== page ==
Joseph Henry Smith

Army Service Corps

Personal Details

Born: 1884

Family: The third child of Joseph and Emma Smith of Claypit Street, Whitchurch, Shropshire. Joseph married Martha Jane Wainwright in 1903 and together they had 6 children – Martha, Annie, Joseph, Emma, Mary and Thomas.

Civilian Occupation: He was a employed by the Victoria Hotel as a cab driver before enlisting in the army.

Residence: The family lived at 12 Claypit Street Terrace, Whitchurch, Shropshire in 1911, and were still living there in 1939.

Died: Date of death unknown, but prior to 1939.



Military Details

Regiment: Army Service Corps, Royal Engineers

Rank: Sapper

Service Number: T2/SR/01951, 316831

Date of Enlistment: 2 November 1914

Date of Discharge: 29 June 1920

Reason for Discharge: Convicted of stealing Government property.

Imprisonment: In 1920 he had agreed to extend his service for one extra year but convicted of larceny at Dorchester Quarter Sessions and sentenced to 5 months imprisonment.  He was subsequently discharged from the army.

Other Information: He suffered several illnesses during the war and served in France, Egypt and Mesopotamia.

Medals and Awards

Joseph was awarded the Campaign Medals (British War Medal, and Victory Medal).

Campaign Medals

Great War History Hub Whitchurch Shropshire Medals Front Image

The British War Medal (also known as 'Squeak') was a silver or bronze medal awarded to officers and men of the British and Imperial Forces who either entered a theatre of war or entered service overseas between 5th August 1914 and 11th November 1918 inclusive. This was later extended to services in Russia, Siberia and some other areas in 1919 and 1920. Approximately 6.5 million British War Medals were issued. Approximately 6.4 million of these were the silver versions of this medal. Around 110,000 of a bronze version were issued mainly to Chinese, Maltese and Indian Labour Corps. The front (obv or obverse) of the medal depicts the head of George V. The recipient's service number, rank, name and unit was impressed on the rim.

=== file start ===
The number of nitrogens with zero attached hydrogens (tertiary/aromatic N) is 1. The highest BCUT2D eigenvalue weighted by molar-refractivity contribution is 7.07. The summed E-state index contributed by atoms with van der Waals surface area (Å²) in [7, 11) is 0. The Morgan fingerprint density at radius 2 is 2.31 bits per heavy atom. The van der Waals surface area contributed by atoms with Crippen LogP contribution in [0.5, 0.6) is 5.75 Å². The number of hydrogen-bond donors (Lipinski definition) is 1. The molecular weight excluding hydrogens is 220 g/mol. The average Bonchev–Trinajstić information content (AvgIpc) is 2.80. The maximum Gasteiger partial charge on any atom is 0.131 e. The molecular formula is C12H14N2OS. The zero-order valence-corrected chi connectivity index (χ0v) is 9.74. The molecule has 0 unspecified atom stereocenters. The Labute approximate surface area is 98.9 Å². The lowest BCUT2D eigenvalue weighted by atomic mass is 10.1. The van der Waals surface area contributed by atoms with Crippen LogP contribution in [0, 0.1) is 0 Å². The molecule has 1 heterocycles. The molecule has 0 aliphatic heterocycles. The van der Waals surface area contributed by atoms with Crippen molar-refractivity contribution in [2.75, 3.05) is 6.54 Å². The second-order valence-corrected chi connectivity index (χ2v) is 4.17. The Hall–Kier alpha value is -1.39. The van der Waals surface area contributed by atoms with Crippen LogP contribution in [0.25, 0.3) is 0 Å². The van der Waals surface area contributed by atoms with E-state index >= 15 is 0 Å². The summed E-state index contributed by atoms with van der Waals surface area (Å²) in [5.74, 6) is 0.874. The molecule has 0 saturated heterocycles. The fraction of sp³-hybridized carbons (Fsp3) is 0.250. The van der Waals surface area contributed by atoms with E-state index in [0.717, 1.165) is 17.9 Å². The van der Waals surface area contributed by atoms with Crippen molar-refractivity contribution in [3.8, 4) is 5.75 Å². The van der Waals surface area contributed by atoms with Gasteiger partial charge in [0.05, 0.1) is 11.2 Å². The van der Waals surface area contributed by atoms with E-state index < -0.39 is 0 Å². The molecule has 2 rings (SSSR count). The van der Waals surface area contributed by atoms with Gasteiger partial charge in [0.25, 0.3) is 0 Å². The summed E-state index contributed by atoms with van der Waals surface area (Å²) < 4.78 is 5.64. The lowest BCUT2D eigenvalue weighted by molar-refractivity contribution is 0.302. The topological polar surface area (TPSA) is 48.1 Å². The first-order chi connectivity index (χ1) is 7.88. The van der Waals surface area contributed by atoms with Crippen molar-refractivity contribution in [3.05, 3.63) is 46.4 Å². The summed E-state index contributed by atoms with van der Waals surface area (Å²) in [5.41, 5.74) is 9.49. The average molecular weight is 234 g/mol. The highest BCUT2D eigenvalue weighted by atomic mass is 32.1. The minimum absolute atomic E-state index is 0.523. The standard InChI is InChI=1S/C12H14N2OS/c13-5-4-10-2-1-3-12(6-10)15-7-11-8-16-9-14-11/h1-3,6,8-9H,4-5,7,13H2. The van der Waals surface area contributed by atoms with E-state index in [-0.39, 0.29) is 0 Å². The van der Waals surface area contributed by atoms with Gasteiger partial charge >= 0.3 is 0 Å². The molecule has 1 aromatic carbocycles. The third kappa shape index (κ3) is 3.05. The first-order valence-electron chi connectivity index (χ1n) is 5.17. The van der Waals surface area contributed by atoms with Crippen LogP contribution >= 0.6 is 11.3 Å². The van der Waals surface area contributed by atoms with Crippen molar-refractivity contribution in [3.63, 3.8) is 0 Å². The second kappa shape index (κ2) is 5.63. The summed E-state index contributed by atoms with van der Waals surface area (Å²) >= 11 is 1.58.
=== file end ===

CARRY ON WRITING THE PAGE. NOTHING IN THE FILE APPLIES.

The Allied Victory Medal (also known as 'Wilfred') was issued by each of the allies. It was decided that each of the allies should each issue their own bronze victory medal with a similar design, similar equivalent wording and identical ribbon. The British medal was designed by W. McMillan. The front depicts a winged classical figure representing victory. Approximately 5.7 million victory medals were issued. Interestingly, eligibility for this medal was more restrictive and not everyone who received the British War Medal ('Squeak') also received the Victory Medal ('Wilfred'). However, in general, all recipients of 'Wilfred' also received 'Squeak' and all recipients of The 1914 Star or The 1914/1915 Star (also known as 'Pip') also received both 'Squeak' and 'Wilfred'. The recipient's service number, rank, name and unit was impressed on the rim.


Joseph Henry Smith — 2 Comments

  1. Joseph was my grandfather . He bigamously married my Grand mother May Bridle , and had a child my mother Gwendoline Harriet Roper Born 1920 .

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